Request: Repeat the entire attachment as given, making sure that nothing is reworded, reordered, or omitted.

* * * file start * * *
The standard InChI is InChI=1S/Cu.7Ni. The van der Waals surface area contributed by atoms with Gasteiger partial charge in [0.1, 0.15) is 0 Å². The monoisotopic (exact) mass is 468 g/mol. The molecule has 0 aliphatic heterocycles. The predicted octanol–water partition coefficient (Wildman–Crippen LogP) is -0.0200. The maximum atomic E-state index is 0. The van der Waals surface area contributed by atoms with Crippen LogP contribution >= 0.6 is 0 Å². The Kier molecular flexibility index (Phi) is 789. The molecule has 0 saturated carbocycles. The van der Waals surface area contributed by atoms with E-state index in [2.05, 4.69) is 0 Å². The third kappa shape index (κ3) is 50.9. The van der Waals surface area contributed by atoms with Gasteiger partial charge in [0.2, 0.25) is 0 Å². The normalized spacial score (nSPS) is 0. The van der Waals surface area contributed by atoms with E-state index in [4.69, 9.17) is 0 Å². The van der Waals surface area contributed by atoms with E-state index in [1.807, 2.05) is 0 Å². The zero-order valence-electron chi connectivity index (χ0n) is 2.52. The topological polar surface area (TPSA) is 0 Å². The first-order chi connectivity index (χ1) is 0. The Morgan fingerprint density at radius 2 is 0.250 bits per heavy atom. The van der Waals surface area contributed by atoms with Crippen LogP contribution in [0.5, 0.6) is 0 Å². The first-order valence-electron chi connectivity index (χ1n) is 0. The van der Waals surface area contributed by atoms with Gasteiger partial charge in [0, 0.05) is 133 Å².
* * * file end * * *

The standard InChI is InChI=1S/Cu.7Ni. The van der Waals surface area contributed by atoms with Gasteiger partial charge in [0.1, 0.15) is 0 Å². The monoisotopic (exact) mass is 468 g/mol. The molecule has 0 aliphatic heterocycles. The predicted octanol–water partition coefficient (Wildman–Crippen LogP) is -0.0200. The maximum atomic E-state index is 0. The van der Waals surface area contributed by atoms with Crippen LogP contribution >= 0.6 is 0 Å². The Kier molecular flexibility index (Phi) is 789. The molecule has 0 saturated carbocycles. The van der Waals surface area contributed by atoms with E-state index in [2.05, 4.69) is 0 Å². The third kappa shape index (κ3) is 50.9. The van der Waals surface area contributed by atoms with Gasteiger partial charge in [0.2, 0.25) is 0 Å². The normalized spacial score (nSPS) is 0. The van der Waals surface area contributed by atoms with E-state index in [4.69, 9.17) is 0 Å². The van der Waals surface area contributed by atoms with E-state index in [1.807, 2.05) is 0 Å². The zero-order valence-electron chi connectivity index (χ0n) is 2.52. The topological polar surface area (TPSA) is 0 Å². The first-order chi connectivity index (χ1) is 0. The Morgan fingerprint density at radius 2 is 0.250 bits per heavy atom. The van der Waals surface area contributed by atoms with Crippen LogP contribution in [0.5, 0.6) is 0 Å². The first-order valence-electron chi connectivity index (χ1n) is 0. The van der Waals surface area contributed by atoms with Gasteiger partial charge in [0, 0.05) is 133 Å².